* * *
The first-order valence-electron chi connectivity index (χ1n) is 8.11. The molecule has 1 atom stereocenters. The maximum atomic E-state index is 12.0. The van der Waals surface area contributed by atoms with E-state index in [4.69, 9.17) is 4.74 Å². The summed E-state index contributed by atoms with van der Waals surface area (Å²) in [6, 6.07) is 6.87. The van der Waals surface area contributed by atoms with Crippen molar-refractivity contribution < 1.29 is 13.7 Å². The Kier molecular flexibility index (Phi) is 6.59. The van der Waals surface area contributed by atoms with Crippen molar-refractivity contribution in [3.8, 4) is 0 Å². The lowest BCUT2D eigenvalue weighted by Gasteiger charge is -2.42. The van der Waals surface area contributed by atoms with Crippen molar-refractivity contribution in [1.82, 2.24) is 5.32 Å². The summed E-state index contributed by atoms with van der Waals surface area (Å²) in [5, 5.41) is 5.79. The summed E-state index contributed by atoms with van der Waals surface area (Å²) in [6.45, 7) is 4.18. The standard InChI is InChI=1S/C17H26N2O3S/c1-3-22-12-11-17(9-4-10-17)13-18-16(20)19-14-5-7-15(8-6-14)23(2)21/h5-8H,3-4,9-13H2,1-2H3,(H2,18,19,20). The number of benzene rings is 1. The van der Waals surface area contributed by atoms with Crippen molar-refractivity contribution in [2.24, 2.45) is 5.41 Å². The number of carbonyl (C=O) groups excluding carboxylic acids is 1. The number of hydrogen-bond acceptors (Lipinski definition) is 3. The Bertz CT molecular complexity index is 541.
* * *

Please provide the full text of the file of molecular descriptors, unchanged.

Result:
The first-order valence-electron chi connectivity index (χ1n) is 8.11. The molecule has 1 atom stereocenters. The maximum atomic E-state index is 12.0. The van der Waals surface area contributed by atoms with E-state index in [4.69, 9.17) is 4.74 Å². The summed E-state index contributed by atoms with van der Waals surface area (Å²) in [6, 6.07) is 6.87. The van der Waals surface area contributed by atoms with Crippen molar-refractivity contribution < 1.29 is 13.7 Å². The Kier molecular flexibility index (Phi) is 6.59. The van der Waals surface area contributed by atoms with Crippen molar-refractivity contribution in [3.8, 4) is 0 Å². The lowest BCUT2D eigenvalue weighted by Gasteiger charge is -2.42. The van der Waals surface area contributed by atoms with Crippen molar-refractivity contribution in [1.82, 2.24) is 5.32 Å². The summed E-state index contributed by atoms with van der Waals surface area (Å²) in [5, 5.41) is 5.79. The summed E-state index contributed by atoms with van der Waals surface area (Å²) in [6.45, 7) is 4.18. The standard InChI is InChI=1S/C17H26N2O3S/c1-3-22-12-11-17(9-4-10-17)13-18-16(20)19-14-5-7-15(8-6-14)23(2)21/h5-8H,3-4,9-13H2,1-2H3,(H2,18,19,20). The number of benzene rings is 1. The van der Waals surface area contributed by atoms with Crippen molar-refractivity contribution in [2.24, 2.45) is 5.41 Å². The number of carbonyl (C=O) groups excluding carboxylic acids is 1. The number of hydrogen-bond acceptors (Lipinski definition) is 3. The Bertz CT molecular complexity index is 541.